But I think it is important to realize that, even though there are some left-wingers out there (Maher, Al Franken, Michael Moore), whose hate-on for Bush and Republicans in general (I mean, I doubt Bush is responsible for everything bad that happens in the world.) makes them sound deranged
    EYOOOGAH! Right wing talking point alert! “Bush Derangement Syndrome” reference detected!
    I think Bush is possibly the worst president we’ve ever had, and I think this because of his exceedingly poor job performance.
    Plus, I don’t like him personally. He seems empty, arrogant, fake, and self-centered to the point of pathology.
    I also don’t consider myself to be deranged, nor do I consider those who share my opinion to be deranged. My anger at Bush has a real cause — his behavior as president — and I think putting it down as some kind of “derangement,” as if I were ranting about the alien broadcasts to my fillings that won’t let me sleep, is simply an attempt to trivialize the cause of my Bush-hatred. As if I, as an American, couldn’t *possibly* have a *real* reason to hate him.

  • http://www.kitwhitfield.com Praline

    Similarly ‘hate-on’. Sometimes people hate people, and have reasons for doing so. Hatred can be pathological, but it can also be an instinctive response to the hateful. In Bush’s case, it’s the latter.

  • Tonio

    I saw “Bowling for Columbine” recently and I’m conflicted about Michael Moore. On one hand, I agree with him most of the time, and I appreciate him raising points that are often ignored in the media chatter. On the other, the chronologies in his movies are not always accurate. I disagree with his tactic of using ordinary people as proxies for his targets, asking them leading questions to humiliate them on film.
    This may be wishful thinking, but whenever any prominent person expresses an overall political stance that jibes with my own, I prefer that the person not have any unpleasant traits that would give the other side any basis for characterizing everyone on my side as having those traits. I find it maddening that so many people view Fred Phelps as a typical Christian or Madelyn Murray O’Hair as a typical atheist or Al Sharpton as a typical black leader.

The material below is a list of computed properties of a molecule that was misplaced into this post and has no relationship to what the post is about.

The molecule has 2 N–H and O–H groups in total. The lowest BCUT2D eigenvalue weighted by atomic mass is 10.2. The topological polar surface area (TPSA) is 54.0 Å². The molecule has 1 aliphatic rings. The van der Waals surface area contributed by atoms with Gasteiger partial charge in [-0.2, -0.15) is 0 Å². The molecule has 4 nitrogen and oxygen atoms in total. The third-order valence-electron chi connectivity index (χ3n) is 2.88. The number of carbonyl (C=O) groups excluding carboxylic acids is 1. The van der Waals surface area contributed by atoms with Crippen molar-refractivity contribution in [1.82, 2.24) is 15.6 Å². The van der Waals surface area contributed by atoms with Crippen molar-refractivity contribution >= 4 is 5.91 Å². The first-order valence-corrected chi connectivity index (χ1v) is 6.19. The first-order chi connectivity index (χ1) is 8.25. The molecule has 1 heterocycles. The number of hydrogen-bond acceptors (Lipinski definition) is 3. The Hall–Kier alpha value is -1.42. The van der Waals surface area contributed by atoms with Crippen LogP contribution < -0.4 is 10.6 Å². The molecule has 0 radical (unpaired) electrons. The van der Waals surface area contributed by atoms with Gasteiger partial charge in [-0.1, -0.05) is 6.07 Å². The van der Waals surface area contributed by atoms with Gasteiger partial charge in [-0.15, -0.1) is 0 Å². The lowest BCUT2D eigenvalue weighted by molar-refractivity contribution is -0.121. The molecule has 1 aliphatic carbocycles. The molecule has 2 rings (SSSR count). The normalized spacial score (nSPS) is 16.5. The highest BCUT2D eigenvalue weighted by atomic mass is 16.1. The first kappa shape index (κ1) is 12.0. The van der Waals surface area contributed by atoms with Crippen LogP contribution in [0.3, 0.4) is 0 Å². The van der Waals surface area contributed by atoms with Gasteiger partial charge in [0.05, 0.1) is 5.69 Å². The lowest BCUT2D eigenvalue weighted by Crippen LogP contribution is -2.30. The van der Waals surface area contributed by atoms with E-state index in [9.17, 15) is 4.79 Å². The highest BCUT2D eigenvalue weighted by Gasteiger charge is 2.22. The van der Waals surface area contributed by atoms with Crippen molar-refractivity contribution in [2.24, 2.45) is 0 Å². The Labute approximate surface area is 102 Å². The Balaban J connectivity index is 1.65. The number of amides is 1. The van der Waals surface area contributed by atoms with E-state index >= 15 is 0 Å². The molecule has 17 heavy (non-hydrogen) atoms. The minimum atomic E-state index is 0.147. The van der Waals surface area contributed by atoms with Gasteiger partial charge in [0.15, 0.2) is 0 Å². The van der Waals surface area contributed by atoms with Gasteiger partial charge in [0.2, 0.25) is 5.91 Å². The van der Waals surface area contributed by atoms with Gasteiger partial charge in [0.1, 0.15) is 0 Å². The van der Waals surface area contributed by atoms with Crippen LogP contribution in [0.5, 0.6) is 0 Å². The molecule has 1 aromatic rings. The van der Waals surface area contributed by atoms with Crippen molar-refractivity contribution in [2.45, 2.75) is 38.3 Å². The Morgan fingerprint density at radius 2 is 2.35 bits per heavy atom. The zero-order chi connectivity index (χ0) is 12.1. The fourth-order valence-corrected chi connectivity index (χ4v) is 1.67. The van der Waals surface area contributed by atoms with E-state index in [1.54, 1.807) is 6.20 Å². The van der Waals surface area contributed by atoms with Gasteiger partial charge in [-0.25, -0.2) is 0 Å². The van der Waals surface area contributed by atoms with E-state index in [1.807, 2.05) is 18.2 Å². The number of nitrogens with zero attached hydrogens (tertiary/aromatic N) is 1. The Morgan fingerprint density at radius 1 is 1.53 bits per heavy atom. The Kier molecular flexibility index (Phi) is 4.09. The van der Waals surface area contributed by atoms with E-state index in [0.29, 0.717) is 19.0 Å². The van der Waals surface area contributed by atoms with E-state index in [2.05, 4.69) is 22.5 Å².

• Jim

    McJulie and Praline,
    Don’t hate your enemies, it clouds your judgment. Err, rather, Love your enemies, pray for those who persecute you. Yeah, that’s the quote I wanted.
    What I was actually arguing there, if you read the whole post, was that hate as an emotion was more of a problem for the Republicans than the Democrats.
    Bush is indeed the worst President we ever had. No “possibly” about it. And “Bush Derangement Syndrome” is pretty rich coming from Republicans, who pretty much self-immolated during the Clinton impeachment. The general problem with arguments from hatred in the public discourse is that they fail to convince. I would cite those three gentlemen I mentioned as examples of that. But if you can segregate your hatred for Bush from the rational part of your brain, good for you.

  • http://jesurgislac.greatestjournal.com Jesurgislac

    jim: The general problem with arguments from hatred in the public discourse is that they fail to convince.
    Especially when you point, go “Look at all those evil, rotten, stupid things Bush has done, of course I hate him for it!” and the person you are talking to blinks and goes “What things?”

  • inge

    Tonio: Do you mean they were blindingly dismissing the films because they were fantasy, or that they were blindingly embracing the films because they didn’t want to seem out of touch with pop culture?
    They were claiming that Jackson was the first ever to make a movie of LotR, did a pop psychology analysis of Tolkien based on the cover of the 5th German edition of Carpenter’s biography, mixed up dates, claimed that HP was popular because of 9/11, said that kids reading HP were like kids taking drugs, and said that by [one of] Freud’s definition of religion (makes stupid adults out of bright children, IIRC, but it’s been a while) Genre literature was the religion of today, ranted against memorizing trivia since it damaged the ability to memorize phone numbers, claimed that SF was better than Fantasy because it could calm existiential fears (double WTF), claimed that Tolkien’s “sub-creation” was the sin of Lucifer, that Tolkien was crazy but managed not to get caught by pretending not to believe his own stories, and used the new German tranlation (which for some reason unknown to menkind the publisher forced) to demonstrate that Tolkien lacked an ear for language. Of course, some of the critics started with noting that they had only given the books in question a cursory read because they were afraid of getting genre cooties.